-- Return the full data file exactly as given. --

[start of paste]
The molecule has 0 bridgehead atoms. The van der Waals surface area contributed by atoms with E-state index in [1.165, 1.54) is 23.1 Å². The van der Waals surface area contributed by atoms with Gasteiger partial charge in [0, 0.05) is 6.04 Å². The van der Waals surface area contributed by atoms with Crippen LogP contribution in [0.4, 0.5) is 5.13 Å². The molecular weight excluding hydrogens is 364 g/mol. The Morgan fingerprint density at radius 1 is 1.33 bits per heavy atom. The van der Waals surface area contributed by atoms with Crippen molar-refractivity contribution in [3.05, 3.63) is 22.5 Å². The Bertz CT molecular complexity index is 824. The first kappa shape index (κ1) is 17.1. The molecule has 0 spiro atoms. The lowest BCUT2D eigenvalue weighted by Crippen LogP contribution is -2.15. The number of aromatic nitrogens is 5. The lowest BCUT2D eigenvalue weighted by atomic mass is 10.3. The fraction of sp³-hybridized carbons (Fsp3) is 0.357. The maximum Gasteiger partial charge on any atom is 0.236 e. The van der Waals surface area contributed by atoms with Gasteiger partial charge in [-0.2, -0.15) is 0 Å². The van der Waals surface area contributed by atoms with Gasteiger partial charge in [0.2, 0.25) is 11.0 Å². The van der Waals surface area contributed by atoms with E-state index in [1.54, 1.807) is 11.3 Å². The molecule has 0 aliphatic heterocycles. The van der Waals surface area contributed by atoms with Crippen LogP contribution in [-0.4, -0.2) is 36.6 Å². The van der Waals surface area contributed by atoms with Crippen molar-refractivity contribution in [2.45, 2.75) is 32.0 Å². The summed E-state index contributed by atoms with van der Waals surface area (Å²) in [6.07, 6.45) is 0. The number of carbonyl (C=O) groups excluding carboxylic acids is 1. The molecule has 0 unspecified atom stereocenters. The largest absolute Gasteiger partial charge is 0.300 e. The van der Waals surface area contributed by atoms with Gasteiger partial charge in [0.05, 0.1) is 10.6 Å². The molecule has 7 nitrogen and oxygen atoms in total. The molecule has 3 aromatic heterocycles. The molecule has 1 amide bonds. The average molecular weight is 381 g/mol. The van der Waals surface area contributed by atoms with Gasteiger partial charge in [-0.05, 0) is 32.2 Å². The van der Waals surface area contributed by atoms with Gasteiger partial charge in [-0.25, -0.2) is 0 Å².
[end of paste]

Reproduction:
The molecule has 0 bridgehead atoms. The van der Waals surface area contributed by atoms with E-state index in [1.165, 1.54) is 23.1 Å². The van der Waals surface area contributed by atoms with Gasteiger partial charge in [0, 0.05) is 6.04 Å². The van der Waals surface area contributed by atoms with Crippen LogP contribution in [0.4, 0.5) is 5.13 Å². The molecular weight excluding hydrogens is 364 g/mol. The Morgan fingerprint density at radius 1 is 1.33 bits per heavy atom. The van der Waals surface area contributed by atoms with Crippen molar-refractivity contribution in [3.05, 3.63) is 22.5 Å². The Bertz CT molecular complexity index is 824. The first kappa shape index (κ1) is 17.1. The molecule has 0 spiro atoms. The lowest BCUT2D eigenvalue weighted by Crippen LogP contribution is -2.15. The number of aromatic nitrogens is 5. The lowest BCUT2D eigenvalue weighted by atomic mass is 10.3. The fraction of sp³-hybridized carbons (Fsp3) is 0.357. The maximum Gasteiger partial charge on any atom is 0.236 e. The van der Waals surface area contributed by atoms with Gasteiger partial charge in [-0.2, -0.15) is 0 Å². The van der Waals surface area contributed by atoms with Gasteiger partial charge in [0.2, 0.25) is 11.0 Å². The van der Waals surface area contributed by atoms with E-state index in [1.54, 1.807) is 11.3 Å². The molecule has 0 aliphatic heterocycles. The van der Waals surface area contributed by atoms with Crippen LogP contribution in [-0.4, -0.2) is 36.6 Å². The van der Waals surface area contributed by atoms with Crippen molar-refractivity contribution in [2.45, 2.75) is 32.0 Å². The summed E-state index contributed by atoms with van der Waals surface area (Å²) in [6.07, 6.45) is 0. The number of carbonyl (C=O) groups excluding carboxylic acids is 1. The molecule has 0 unspecified atom stereocenters. The largest absolute Gasteiger partial charge is 0.300 e. The van der Waals surface area contributed by atoms with Gasteiger partial charge in [0.05, 0.1) is 10.6 Å². The molecule has 7 nitrogen and oxygen atoms in total. The molecule has 3 aromatic heterocycles. The molecule has 1 amide bonds. The average molecular weight is 381 g/mol. The van der Waals surface area contributed by atoms with Gasteiger partial charge in [-0.05, 0) is 32.2 Å². The van der Waals surface area contributed by atoms with Gasteiger partial charge in [-0.25, -0.2) is 0 Å².